I welcome the commitment of the Minister to the home care packages. I am a strong supporter of home care for the elderly. Every elderly person should have the choice to be cared for in his or her own home for as long as possible. It is where every person would like to spend his or her final years, although this is not always possible. The introduction of home care packages, increased home help and the easier access to carer’s allowance will allow more elderly people to remain in their homes.

Another piece of the home care jigsaw needs support, namely, services provided by the social services, which provide meals on wheels to the elderly and bus them to their local social services [73]day centres, where they can avail of many services and socialise with other elderly people during a game of cards, bingo or other entertainment. This service is important for these people and provides a break to their carers. Respite care is also an important aspect of home care programmes as it provides short breaks for carers.

I cannot let this opportunity pass without complimenting Portiuncula Hospital, Ballinasloe for the great care provided there. I hope it will not be too long before a new accident and emergency unit is provided because the current space is inadequate. I welcome the Bill and look forward to an excellent service for the elderly and for children, a service that will be well monitored and that will ensure nobody abuses the system.

  Mr. Sargent: Tá áthas orm an deis seo a fháil. Ba mhaith liom mo chuid ama a roinnt leis na Teachtaí Crowe agus Finian McGrath.

Tá sé thar am go bhfuil an Bille seo againn agus go bhfuil muid ag plé leis an gceist tábhachtach seo. The Health Information Quality Authority is urgently needed. It is ironic that in many residential and nursing homes and in many homes for people with intellectual disability, their kitchens are better scrutinised in terms of health and regulations than the welfare of the residents. We need to put this right urgently. The previous speaker mentioned that 95% of our elderly live at home. Notwithstanding this, we are very concerned about the 5% of our elderly who do not as they need to be protected and to be provided with the best facilities in nursing homes.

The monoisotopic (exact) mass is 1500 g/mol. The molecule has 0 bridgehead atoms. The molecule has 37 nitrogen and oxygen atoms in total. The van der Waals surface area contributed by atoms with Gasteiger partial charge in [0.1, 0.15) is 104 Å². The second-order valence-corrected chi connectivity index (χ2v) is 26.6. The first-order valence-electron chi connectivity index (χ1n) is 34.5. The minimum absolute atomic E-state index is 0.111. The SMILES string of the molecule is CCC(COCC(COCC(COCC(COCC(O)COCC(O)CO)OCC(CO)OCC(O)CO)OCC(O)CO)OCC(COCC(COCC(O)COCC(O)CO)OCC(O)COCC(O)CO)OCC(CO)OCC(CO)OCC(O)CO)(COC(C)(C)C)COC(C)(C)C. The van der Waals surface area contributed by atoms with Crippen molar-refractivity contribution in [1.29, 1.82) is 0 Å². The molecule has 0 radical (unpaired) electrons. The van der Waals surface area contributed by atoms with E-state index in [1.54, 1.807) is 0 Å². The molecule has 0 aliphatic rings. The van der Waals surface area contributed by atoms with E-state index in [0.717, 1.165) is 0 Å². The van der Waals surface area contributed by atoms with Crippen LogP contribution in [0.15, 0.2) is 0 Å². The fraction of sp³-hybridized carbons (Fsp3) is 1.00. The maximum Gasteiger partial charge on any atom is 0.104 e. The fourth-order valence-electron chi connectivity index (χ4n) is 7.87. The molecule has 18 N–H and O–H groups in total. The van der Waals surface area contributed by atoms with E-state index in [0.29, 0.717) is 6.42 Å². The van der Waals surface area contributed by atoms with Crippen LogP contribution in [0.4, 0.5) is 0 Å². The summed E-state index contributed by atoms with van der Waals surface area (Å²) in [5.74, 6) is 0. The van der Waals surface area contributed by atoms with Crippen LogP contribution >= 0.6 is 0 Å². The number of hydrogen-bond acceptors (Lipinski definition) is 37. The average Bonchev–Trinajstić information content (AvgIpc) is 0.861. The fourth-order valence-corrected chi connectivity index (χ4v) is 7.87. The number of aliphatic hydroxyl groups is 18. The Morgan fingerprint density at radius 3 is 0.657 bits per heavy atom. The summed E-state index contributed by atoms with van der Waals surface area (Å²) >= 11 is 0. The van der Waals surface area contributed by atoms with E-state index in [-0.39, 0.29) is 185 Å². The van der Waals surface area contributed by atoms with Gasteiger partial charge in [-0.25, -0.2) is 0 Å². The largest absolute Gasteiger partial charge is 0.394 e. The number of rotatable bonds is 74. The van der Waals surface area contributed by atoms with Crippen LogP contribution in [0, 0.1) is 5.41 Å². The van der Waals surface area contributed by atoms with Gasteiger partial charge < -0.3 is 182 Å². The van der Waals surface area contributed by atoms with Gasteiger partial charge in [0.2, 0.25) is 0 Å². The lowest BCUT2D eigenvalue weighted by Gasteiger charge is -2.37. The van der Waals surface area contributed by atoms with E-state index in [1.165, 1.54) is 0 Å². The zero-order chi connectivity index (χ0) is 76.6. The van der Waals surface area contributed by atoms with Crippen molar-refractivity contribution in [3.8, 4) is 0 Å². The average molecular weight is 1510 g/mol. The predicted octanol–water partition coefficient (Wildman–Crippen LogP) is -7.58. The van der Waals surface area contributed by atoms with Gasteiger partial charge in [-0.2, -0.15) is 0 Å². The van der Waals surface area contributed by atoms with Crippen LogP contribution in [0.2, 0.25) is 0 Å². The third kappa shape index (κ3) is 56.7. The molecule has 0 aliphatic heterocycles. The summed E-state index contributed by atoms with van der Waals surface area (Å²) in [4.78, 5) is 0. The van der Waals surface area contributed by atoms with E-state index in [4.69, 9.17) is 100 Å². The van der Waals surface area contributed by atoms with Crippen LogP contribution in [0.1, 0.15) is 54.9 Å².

As a result of the situation in Leas Cross, my area has become something of a litmus test in this regard. This test should continue to apply given that the situation did not just concern Leas Cross but also the HSE, the issue of responsibility and the matter of other nursing homes cherry-picking the easiest patients. Leas Cross ended up having to deal with many issues for which it was not adequately prepared and there should have been a wider evaluation in that regard. There were problems in Leas Cross and they seem to be the focus of attention while other areas have not been highlighted. We need to look at the broader issues.

The issue of the MRSA virus is an indictment of our system and an indication of some of the deeper problems in our residential institutions and hospitals. The problem indicates there has been a rush to cut corners through such policies as outsourcing cleaning and that the principle of profit before people has been allowed to take hold. This problem has caught up with us now and we can no longer look at the bottom of the balance sheet with regard to issues like cleaning. Cleaning must be done properly and people must be held accountable for how it is done.

I have read that the national development plan will put money into health and plans to provide value for money. However, it seems to miss the point in this regard. If hospitals are dirty and doctors and staff do not observe the highest [74]hygiene standards, heads must roll. Whatever other problems the system may have, it is indefensible that bad hygiene can be accepted. Have heads rolled on account of this, not just the heads of the cleaning contractors who have not done the job properly — perhaps they are not paid enough to do it properly — but also the heads of those who employ them, who can see that standards are not adequate? People must be accountable for standards. Hopefully, the Bill will go some way towards addressing this issue and ensure standards are maintained as they should be.

  Mr. Crowe: The Minister for Health and Children, Deputy Harney, talked tough in her statement when she published the Bill last month. She said we were getting tough on standards and on enforcing standards and that an independent organisation with teeth was being created.

As someone who meets every week people who have experienced the unfairness and the lack of proper resources in our health services, I find this kind of hype from the Minister hard to stomach. Fianna Fáil and the Progressive Democrats have been in Government for the past nine and a half years and have had almost a decade to comprehensively reform the health service and ensure that people receive the health care they need. Instead, three Ministers for Health and Children in succession have presided over a system that has failed the people.